News Flash from Things that are Not Important! I was thinking of a book some time ago and just came across it as I slowly organize bookshelves in our new house. It’s The Hollow Tree by Albert Bigelow Paine.
There are other paperbacks with more stories, but from looking at the publishing history I think that the original book from the 1890s which likely contained them all. And I just found the original on Project Gutenberg, so I’ll read that next and report back.
The edition I have is a paperback from the 70s, probably from a book from the Scholastic Book Fair in my elementary school in Detroit. It’s illustrated by Cyndy Szerkeres. In its short chapters – discrete but connected stories – we see Mr. Possum, Mr. Coon, and Mr. Crow, roommates in The Hollow Tree, as they meet up with friends and their sometime adversary, Mr. Dog.
The illustrations to these folksy animal fables are incredibly charming! I love them!
The book popped into my mind because my partner has a hat that I think of as Mr. Dog’s hat. It isn’t exactly like it or like Mr. Possum’s hat but you can definitely see the similarities.
It’s wholesome without being nauseating – The animals play tricks on each other that can be a little mean, but that they end up resolving in friendship – They have dinners, picnics, and poetry readings. The poems are funny and express each animal’s personality perfectly.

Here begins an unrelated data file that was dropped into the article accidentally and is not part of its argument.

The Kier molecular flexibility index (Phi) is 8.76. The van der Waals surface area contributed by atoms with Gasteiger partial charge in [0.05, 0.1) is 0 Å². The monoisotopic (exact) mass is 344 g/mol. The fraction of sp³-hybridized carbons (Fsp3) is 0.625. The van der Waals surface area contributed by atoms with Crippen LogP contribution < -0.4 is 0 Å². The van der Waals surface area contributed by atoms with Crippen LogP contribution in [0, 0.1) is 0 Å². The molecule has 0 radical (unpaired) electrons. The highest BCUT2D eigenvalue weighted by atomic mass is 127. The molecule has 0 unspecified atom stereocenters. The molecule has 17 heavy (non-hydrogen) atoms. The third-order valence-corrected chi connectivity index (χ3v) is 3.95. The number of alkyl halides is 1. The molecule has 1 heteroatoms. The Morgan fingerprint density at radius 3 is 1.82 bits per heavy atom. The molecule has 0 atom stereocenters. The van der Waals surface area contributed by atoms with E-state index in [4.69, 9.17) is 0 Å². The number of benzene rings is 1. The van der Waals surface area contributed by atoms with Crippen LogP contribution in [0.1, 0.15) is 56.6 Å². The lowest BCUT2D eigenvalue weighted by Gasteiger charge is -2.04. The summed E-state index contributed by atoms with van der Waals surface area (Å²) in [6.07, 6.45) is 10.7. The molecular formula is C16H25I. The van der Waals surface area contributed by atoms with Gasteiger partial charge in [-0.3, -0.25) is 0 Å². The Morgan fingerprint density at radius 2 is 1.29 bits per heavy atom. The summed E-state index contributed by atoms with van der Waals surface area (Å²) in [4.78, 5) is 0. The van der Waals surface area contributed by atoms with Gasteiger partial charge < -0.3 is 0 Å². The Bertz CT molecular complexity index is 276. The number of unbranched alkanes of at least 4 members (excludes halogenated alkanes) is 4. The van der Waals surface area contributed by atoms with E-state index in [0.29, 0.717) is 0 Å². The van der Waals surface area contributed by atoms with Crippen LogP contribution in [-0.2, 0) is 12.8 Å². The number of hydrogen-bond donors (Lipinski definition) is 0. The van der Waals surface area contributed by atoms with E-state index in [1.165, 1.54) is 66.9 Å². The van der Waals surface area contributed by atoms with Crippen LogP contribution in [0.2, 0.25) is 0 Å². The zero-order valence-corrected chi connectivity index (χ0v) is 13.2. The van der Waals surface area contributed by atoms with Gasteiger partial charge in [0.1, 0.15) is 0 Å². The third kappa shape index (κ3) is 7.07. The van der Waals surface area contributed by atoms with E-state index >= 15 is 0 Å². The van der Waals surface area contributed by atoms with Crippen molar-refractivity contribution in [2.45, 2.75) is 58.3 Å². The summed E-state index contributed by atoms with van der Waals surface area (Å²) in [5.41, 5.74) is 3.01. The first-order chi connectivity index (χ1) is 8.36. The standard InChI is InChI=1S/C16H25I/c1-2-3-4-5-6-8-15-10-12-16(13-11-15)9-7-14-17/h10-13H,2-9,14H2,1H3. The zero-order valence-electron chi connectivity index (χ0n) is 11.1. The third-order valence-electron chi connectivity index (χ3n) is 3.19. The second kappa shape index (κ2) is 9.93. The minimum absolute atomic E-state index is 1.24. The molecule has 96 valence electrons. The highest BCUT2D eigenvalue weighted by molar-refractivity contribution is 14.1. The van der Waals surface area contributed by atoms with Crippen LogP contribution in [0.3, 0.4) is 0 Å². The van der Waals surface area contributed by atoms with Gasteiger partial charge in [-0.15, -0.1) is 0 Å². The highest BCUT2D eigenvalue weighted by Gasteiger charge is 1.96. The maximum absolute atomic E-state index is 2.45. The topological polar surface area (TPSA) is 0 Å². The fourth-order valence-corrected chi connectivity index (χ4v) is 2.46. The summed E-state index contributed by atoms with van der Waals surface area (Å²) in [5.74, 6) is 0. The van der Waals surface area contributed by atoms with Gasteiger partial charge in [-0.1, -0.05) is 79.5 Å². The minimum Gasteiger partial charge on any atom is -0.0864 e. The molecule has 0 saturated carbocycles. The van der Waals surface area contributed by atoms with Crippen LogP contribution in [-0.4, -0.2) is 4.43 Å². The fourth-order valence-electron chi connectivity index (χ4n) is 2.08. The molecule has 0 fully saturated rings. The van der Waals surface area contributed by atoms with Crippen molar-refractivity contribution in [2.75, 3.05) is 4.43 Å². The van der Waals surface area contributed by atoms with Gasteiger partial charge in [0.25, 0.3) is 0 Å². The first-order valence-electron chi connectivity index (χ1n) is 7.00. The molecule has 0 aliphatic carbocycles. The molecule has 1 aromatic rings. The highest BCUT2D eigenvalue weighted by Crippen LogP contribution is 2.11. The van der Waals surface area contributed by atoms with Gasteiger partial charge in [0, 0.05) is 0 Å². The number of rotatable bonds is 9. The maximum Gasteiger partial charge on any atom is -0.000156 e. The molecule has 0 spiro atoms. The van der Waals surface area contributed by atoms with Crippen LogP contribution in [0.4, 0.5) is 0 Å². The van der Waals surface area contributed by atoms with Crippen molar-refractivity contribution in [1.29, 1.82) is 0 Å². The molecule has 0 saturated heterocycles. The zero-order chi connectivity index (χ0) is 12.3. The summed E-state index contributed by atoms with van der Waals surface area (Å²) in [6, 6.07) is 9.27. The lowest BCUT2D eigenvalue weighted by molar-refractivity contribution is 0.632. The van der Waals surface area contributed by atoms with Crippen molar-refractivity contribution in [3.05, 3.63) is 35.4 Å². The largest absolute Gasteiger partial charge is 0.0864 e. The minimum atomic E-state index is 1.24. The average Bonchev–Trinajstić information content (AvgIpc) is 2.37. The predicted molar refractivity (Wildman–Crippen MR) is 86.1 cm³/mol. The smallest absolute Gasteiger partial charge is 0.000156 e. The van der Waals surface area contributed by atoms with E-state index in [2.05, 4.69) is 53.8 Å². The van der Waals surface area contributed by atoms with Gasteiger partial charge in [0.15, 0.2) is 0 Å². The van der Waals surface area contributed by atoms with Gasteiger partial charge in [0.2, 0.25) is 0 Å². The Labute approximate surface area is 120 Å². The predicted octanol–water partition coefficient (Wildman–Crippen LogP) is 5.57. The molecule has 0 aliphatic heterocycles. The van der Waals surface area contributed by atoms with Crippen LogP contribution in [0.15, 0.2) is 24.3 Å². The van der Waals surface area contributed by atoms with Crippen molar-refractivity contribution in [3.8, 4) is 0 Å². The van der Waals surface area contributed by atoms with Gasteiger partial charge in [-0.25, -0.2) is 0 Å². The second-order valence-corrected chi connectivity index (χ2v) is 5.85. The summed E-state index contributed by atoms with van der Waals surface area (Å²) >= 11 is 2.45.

As I read the stories over this morning it hit me that this is where I learned there aren’t any easy rhymes for “silver” or “orange”. Weird facts that seep into your brain early and stick there!
The author, Albert Paine, wrote biographies and children’s stories. He edited St. Nicholas Magazine (for children). In the early 1900s he worked with Samuel Clemens (ie Mark Twain), wrote several biographies of him, and became his literary executor.
I also looked up the illustrator, Cyndy Szekeres. What an interesting career she has! I am very curious which Little Golden Books she illustrated – I read a ton of those, including all the ones my mom and aunts had as children in the 1950s. A cursory search shows me a lot of fluffy, happy little mice and so on, good, but far from the disreputable joy of the patched-trousers Mr. Possum!
The original illustrations were by J.M. Condé. I think I have other books with his drawings, somewhere. Szekeres stayed very true to the characters in her later illustrations!